Abstract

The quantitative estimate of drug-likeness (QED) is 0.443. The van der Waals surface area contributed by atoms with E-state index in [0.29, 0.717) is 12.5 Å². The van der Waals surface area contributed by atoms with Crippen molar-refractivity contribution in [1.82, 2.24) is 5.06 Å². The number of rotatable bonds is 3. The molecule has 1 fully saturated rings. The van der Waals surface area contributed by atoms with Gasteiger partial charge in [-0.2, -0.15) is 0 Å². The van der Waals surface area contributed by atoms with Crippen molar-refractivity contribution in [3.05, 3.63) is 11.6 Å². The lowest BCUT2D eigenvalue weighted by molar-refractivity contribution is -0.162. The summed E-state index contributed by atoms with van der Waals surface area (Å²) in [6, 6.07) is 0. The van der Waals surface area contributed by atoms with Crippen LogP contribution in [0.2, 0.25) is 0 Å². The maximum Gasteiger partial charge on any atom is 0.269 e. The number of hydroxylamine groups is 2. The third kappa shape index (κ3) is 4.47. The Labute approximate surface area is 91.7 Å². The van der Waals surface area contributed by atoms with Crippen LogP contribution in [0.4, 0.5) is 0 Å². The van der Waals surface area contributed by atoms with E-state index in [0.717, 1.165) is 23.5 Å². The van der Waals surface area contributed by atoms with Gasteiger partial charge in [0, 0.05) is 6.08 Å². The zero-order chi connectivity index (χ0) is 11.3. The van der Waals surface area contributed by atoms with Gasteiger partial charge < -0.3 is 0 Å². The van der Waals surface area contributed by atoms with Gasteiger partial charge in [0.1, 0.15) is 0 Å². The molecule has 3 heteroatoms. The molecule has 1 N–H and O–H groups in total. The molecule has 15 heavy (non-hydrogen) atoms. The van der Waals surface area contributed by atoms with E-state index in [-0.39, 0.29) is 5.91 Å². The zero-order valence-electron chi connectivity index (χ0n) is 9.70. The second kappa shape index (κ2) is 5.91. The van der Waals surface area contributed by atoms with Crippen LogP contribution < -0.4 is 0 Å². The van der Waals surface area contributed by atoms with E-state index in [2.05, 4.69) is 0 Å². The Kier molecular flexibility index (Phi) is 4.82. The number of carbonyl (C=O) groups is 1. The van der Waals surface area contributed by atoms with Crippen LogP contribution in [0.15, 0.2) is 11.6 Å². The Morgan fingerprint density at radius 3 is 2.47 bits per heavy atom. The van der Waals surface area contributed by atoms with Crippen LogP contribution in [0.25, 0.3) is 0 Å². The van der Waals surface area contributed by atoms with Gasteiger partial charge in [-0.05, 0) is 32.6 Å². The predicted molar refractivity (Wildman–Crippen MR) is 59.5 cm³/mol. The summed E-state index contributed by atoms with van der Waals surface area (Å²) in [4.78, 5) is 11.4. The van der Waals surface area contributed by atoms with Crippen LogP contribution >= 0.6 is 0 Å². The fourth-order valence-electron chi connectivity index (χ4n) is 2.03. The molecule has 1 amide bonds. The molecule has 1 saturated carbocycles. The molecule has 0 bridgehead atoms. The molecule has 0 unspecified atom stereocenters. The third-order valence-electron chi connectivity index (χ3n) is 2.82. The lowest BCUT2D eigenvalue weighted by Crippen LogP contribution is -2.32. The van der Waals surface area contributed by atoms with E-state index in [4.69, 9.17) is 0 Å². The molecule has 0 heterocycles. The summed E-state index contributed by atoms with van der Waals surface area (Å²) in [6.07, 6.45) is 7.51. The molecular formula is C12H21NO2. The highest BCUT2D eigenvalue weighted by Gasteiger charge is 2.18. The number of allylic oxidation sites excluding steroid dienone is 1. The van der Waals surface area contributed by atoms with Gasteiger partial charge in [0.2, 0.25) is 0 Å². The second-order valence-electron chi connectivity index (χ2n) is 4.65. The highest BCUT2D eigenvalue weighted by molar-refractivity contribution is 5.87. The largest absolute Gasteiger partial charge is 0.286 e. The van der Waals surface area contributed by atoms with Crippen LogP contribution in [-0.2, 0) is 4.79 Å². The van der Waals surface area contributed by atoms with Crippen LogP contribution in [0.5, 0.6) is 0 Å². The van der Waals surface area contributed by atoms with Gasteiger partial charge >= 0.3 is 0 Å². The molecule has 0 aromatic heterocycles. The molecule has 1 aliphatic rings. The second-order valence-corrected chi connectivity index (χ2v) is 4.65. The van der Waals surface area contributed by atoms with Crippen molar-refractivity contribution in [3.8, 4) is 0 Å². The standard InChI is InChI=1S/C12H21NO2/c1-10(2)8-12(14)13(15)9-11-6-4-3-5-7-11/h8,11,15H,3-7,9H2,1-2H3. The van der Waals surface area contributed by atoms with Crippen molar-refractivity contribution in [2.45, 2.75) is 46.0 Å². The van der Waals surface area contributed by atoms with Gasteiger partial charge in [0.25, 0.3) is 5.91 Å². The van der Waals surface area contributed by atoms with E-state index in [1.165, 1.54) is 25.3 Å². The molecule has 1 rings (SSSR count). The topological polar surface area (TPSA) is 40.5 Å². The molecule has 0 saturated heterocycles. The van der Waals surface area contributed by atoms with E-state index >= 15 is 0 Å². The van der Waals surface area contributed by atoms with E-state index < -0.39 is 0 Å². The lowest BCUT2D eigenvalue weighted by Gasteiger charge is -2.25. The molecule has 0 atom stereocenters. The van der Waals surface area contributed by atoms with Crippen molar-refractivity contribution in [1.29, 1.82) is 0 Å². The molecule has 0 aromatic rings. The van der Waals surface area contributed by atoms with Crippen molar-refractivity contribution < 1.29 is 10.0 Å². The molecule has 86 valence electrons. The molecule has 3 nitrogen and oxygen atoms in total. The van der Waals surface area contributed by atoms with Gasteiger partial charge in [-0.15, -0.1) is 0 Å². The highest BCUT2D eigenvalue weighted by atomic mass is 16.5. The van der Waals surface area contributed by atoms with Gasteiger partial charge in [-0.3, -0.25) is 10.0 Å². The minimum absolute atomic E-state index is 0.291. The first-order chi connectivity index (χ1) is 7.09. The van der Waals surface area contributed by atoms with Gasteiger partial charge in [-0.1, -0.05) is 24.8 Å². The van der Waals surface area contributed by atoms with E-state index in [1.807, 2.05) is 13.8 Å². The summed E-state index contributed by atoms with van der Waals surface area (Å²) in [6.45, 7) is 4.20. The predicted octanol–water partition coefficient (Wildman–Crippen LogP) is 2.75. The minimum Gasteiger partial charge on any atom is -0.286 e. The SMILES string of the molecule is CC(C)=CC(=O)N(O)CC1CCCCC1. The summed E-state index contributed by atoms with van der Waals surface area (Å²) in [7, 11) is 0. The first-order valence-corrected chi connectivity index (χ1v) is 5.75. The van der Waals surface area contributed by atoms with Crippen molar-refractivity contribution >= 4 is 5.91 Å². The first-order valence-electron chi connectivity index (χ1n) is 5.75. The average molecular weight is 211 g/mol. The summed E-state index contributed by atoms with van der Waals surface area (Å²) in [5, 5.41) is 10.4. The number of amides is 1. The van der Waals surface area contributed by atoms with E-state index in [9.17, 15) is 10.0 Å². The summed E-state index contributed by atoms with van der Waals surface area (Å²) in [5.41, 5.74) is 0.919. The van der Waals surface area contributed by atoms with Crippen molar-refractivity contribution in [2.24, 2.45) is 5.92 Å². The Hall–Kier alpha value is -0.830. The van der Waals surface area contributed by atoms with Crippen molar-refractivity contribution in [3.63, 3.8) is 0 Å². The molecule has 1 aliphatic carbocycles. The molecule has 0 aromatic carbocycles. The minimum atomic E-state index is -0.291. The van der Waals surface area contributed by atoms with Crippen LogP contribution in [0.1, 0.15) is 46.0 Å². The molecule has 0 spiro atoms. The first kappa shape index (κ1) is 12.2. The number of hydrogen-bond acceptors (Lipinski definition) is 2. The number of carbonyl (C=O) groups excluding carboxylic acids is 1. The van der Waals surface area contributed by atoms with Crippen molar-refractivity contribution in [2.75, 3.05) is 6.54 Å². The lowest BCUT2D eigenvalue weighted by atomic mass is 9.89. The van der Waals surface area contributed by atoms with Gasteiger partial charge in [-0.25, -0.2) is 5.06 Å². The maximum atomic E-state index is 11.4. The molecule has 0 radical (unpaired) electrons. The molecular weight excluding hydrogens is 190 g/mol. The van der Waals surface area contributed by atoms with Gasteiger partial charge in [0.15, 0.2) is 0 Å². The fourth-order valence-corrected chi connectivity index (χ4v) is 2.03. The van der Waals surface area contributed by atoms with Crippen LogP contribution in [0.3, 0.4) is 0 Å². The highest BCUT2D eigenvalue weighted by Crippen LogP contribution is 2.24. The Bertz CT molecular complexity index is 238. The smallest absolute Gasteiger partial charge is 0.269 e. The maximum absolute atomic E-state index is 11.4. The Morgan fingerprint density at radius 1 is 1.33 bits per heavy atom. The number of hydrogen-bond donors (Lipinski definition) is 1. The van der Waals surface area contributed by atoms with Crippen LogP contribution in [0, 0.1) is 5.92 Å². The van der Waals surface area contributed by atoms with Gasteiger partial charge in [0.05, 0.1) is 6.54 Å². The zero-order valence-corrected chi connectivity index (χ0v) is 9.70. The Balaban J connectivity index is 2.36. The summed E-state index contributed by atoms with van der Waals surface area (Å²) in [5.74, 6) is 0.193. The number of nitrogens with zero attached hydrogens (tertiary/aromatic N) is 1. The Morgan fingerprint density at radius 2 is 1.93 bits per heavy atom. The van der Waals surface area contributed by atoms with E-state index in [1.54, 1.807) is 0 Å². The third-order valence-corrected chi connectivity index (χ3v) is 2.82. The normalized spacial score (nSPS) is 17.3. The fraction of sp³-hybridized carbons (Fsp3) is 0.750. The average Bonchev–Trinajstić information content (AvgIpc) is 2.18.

The year 1964 marked the centenary of the suppression of the Taiping Revolution, China's largest-scale revolution up to that time, and of the death of one of its greatest heroes, the Taiping's Loyal Prince, Li Hsiu-chʻeng. The Taiping movement has ever since been held in respectful esteem by Chinese revolutionaries. Sun Yat-sen considered himself the “spiritual” successor to the leader of the defeated movement. The Communists too maintain a respectful sympathy for die Taipings, whom they regard more or less as important forerunners of their own revolution. This does not mean that Communist historians, when writing from a Marxist-disciplined perspective, fail to point out the revolutionary shortcomings of the Taipings. But, everything considered, the movement and its principal leaders remain objects of considerable historical respect.

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